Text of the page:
Blog | Event | August 3, 2016

Mission: Readiness Members Fight for School Nutrition

Retired admirals and generals urge Congress to stay the course for healthy school nutrition

Since 2010, the retired admirals and generals of Mission: Readiness have been the leading voices in the national effort to improve school nutrition. Back then, the retired generals and admirals of Mission: Readiness released Too Fat to Fight, the landmark report that revealed the number of young Americans too overweight to join the military and called for passage of what became the Healthy, Hunger-Free Kids Act. This Act required the U.S. Department of Agriculture (USDA) to update nutrition standards for all school foods and beverages.

In our 2014 report, Retreat is Not an Option, retired military leaders urged Congress to stay the course on the healthier school nutrition standards that have been implemented by over 98 percent of schools nationwide.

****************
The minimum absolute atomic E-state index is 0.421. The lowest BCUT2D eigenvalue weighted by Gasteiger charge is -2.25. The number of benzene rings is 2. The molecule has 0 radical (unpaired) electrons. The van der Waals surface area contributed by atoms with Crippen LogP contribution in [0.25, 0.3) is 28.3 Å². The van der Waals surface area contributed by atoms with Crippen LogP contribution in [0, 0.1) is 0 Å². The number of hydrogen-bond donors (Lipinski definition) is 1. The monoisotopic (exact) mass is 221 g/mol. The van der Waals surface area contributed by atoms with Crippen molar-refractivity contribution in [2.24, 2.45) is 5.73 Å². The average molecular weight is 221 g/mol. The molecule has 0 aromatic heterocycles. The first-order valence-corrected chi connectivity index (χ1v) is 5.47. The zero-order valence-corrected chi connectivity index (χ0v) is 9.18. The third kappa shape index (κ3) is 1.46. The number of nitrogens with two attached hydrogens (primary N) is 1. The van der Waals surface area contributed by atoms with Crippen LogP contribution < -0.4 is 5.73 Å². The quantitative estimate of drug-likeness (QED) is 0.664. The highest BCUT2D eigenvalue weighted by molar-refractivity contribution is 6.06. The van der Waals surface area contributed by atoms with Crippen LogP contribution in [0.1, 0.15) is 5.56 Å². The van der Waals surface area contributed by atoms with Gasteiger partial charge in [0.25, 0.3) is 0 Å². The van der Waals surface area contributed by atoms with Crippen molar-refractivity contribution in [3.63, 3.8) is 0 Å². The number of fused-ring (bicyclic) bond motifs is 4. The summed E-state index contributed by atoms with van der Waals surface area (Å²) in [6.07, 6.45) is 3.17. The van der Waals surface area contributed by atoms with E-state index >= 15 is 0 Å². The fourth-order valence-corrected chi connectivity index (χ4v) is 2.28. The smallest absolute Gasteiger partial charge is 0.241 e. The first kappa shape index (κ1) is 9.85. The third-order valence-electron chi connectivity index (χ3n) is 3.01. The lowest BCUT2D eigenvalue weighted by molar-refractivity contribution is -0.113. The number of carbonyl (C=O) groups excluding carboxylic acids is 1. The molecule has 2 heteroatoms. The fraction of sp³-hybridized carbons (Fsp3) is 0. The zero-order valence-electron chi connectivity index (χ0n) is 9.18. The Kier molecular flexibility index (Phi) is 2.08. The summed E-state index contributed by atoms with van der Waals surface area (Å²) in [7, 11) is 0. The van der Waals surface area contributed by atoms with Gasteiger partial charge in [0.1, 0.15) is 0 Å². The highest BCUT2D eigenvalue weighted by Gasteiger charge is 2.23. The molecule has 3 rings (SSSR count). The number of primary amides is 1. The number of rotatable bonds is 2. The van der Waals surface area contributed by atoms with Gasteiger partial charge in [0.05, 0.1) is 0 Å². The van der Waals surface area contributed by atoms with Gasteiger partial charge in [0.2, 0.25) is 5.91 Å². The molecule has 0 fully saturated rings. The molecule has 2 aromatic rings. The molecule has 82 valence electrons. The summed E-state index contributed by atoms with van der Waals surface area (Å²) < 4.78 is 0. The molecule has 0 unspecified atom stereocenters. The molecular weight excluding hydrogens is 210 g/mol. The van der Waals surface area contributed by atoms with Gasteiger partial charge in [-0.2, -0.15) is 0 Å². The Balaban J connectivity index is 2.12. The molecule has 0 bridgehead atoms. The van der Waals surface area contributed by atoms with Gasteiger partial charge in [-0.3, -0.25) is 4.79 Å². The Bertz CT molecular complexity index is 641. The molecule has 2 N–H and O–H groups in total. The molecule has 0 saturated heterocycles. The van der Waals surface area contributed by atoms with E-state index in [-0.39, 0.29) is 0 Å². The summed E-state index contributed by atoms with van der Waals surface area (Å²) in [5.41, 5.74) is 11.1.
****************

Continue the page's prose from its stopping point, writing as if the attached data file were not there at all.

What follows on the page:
Pictured above is Major General (Ret.) Don C. Morrow, U.S. Army, as he enjoyed lunch with students at Washington, D.C.’s Centro Nia multicultural learning community shortly after sharing the report with lawmakers. He was joined by Rear Admiral (Ret.) Casey W. Coane, U.S. Navy, and Major General (Ret.) D. Allen Youngman, U.S. Army, representing over 600 retired military leaders from around the U.S. who support the healthy nutrition standards.

Military leaders have stood up before to make sure America’s youth had proper nutrition for a healthy start in life. During World War II, the military discovered that at least 40 percent of rejected recruits were turned away for reasons related to poor nutrition. After the war ended, General Lewis Hershey, the military’s Selective Service Director, delivered testimony that helped win passage of the National School Lunch Program in 1946.

Seventy years later, school nutrition remains a national security concern. Many children consume up to half of their daily calories at school so healthier school nutrition will be a driving force for lowering obesity, which is the leading medical reason why more than 70 percent of the nation’s young adults cannot qualify for military service.


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